SO what happens to our social lives when we had to stay at home?

In lieu of the usual trips to pubs, theatres and friends’ homes there was only one place to be: online.

Almost overnight families kept apart by lockdown rules changed their communications habits - shunning the previously voice-only telephone call for a face-to-face chat on platforms such as Zoom.

Along with the technology came more opportunities - for socialising, keeping clubs going and raising money for charities.

One club that used technology to good effect was 2nd Worcester Beavers, Cubs, Scouts and Young Leaders, who had their first ever (virtual) at home camp.

Youngsters took part in a series of activities including participating in Clap for carers in Necker and camp blanket, as well as building an indoor den, and sleeping in it or in a tent in the garden.

Over 70 Beavers, Cubs, Scouts, Young Leaders, and adult volunteers took part. There were regular Zoom meetings for the camp, held over the first bank holiday weekend in May, as well as Facebook live sessions.

The group also held a virtual camp fire, via Zoom, which dozens of people took part in.

Paul Carpenter, group scout leader, said the event was a real success.

He added: “I was a little apprehensive about the virtual camp fire. It went really well with approx 100 taking part including parents and we even had one person who set their alarm for 5am to join from Australia!

“We are having a special badge made for those who took part, which has been designed by one of our Young Leaders.”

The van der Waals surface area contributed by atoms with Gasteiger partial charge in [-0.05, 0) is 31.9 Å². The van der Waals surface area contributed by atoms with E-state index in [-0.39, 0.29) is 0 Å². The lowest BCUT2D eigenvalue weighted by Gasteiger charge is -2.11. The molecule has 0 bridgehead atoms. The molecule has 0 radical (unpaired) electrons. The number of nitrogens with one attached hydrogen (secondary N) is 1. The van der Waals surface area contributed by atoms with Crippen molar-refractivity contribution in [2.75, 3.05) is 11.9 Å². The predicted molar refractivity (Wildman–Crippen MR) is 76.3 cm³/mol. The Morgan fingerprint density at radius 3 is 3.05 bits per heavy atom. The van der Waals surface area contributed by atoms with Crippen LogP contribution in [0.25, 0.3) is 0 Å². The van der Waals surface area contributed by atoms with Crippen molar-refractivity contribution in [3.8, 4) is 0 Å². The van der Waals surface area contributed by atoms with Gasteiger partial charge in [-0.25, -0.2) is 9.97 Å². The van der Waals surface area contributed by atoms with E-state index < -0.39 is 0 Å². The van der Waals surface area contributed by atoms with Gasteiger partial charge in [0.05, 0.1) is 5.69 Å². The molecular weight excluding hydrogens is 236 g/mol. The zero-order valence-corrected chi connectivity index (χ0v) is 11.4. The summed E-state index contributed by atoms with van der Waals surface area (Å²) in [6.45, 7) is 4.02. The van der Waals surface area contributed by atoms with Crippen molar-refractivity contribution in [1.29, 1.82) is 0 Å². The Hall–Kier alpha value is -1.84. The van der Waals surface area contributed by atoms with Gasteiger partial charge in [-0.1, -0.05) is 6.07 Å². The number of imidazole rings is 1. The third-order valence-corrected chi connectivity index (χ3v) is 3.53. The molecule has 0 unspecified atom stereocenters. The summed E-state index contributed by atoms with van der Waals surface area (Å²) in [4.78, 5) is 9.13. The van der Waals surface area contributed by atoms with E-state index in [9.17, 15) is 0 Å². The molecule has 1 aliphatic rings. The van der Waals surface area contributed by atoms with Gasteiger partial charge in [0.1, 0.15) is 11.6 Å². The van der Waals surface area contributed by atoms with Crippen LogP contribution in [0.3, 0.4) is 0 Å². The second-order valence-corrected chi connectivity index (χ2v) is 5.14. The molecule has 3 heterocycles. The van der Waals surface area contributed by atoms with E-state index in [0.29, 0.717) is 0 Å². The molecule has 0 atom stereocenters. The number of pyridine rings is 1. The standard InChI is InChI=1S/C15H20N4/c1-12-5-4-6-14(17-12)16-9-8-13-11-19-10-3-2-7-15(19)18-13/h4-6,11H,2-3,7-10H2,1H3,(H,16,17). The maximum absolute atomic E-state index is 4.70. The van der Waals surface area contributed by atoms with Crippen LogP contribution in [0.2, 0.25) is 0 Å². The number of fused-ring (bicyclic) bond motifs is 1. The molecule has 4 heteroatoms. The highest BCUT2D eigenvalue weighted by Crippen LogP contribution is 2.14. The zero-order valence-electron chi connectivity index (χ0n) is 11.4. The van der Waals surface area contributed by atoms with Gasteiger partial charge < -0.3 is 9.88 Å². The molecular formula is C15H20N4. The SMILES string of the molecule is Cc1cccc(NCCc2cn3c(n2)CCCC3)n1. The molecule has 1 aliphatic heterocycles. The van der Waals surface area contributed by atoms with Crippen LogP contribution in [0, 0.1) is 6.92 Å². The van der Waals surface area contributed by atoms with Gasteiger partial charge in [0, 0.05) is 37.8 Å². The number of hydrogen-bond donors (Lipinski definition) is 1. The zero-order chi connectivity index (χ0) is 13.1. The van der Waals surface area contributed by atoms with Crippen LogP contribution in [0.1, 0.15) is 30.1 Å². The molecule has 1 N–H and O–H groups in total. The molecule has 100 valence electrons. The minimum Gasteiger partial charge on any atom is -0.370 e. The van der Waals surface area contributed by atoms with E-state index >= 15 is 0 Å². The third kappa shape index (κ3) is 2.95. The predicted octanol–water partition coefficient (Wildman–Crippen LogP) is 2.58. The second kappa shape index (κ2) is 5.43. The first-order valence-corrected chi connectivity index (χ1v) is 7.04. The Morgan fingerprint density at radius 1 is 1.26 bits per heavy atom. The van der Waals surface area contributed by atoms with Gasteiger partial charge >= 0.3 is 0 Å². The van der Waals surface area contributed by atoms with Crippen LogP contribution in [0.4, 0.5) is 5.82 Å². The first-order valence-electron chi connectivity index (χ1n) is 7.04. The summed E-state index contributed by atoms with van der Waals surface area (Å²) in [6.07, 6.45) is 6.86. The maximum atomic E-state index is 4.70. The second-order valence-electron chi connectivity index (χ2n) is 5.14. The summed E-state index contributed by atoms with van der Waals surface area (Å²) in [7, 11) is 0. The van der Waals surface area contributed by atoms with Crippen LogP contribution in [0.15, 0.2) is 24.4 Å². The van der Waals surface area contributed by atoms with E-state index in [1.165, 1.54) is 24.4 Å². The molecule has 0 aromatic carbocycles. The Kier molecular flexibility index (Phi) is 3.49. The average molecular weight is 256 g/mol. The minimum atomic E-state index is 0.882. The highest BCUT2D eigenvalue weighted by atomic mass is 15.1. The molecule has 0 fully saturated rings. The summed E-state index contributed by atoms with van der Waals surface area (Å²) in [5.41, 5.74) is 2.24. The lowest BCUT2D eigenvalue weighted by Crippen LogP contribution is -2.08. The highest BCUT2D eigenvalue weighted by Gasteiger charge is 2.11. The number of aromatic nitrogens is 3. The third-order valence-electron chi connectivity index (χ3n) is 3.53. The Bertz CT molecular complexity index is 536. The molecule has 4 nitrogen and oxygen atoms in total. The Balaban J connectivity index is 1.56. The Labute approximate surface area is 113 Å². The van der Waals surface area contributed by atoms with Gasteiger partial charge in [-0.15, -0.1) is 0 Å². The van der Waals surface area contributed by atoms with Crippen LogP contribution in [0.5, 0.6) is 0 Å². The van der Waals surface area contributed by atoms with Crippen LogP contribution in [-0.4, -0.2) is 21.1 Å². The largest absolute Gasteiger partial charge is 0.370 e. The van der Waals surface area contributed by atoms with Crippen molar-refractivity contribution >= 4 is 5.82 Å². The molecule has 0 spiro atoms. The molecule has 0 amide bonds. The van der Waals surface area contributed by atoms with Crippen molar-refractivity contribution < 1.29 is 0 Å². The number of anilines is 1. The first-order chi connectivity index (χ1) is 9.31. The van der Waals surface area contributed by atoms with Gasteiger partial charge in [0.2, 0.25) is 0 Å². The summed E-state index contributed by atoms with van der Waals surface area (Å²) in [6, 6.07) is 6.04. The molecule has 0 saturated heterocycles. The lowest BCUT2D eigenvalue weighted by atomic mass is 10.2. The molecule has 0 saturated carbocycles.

As people looked for lockdown entertainment, online quizzes had a moment - and one local charity tapped into that zeitgeist to secure financial support.

Emma Williams, from the Grace Kelly Childhood Cancer Trust, said: “Our income, as with every other charity at the moment, has decreased over the past few months but our expenditure has increased as there has been a bigger demand for our support.

“We’ve been delivering care packages to local oncology families in Worcestershire and also awarding Covid-19 support grants. So by holding a quiz we could generate some income that would give the charity a much needed boost but also we wanted to get everyone together and have some fun and help raise the profile of the charity during this difficult time.”

The Trust drafted in former radio DJ Richard ‘Hursty’ Hurst as host.

Emma said: “We have now held two quizzes, both of which went really well and were well attended and have raised just over £800 for us, which is fantastic. We used Zoom so the quizzes were kept private, it also gives the participants the opportunity to see everyone and say hello.

“We introduced bonus points for best team name, best Zoom background and best fashion accessory. We had families sitting as part of the Simpsons TV programme, sitting in New York, Bali, floating in space- we had some really great Zoom backgrounds.

“We also had a family dress up as the University Challenge panel and we had some great team names as well, so this all added to the overall fun factor.

Emma added: “We have held two quizzes, those that took part all had a really good time. There was a bit of competitiveness going on and some good banter taking place on the chat function. “Overall everyone just enjoyed the ‘virtual’ company.”

The charity says it will hold a third quiz at the end of June.

Adrian Field, from Crowle, was among those who took part in one of the quizzes, drafting in family members and friends from other parts of the country.

He said: “It was huge fun with teams going to great lengths with their virtual backgrounds, attire and imaginative team names.”

Mr Field added: “It felt like a really nice way to be able to connect with family and friends and spend time together at a time when our ability to socialise in person was so limited.”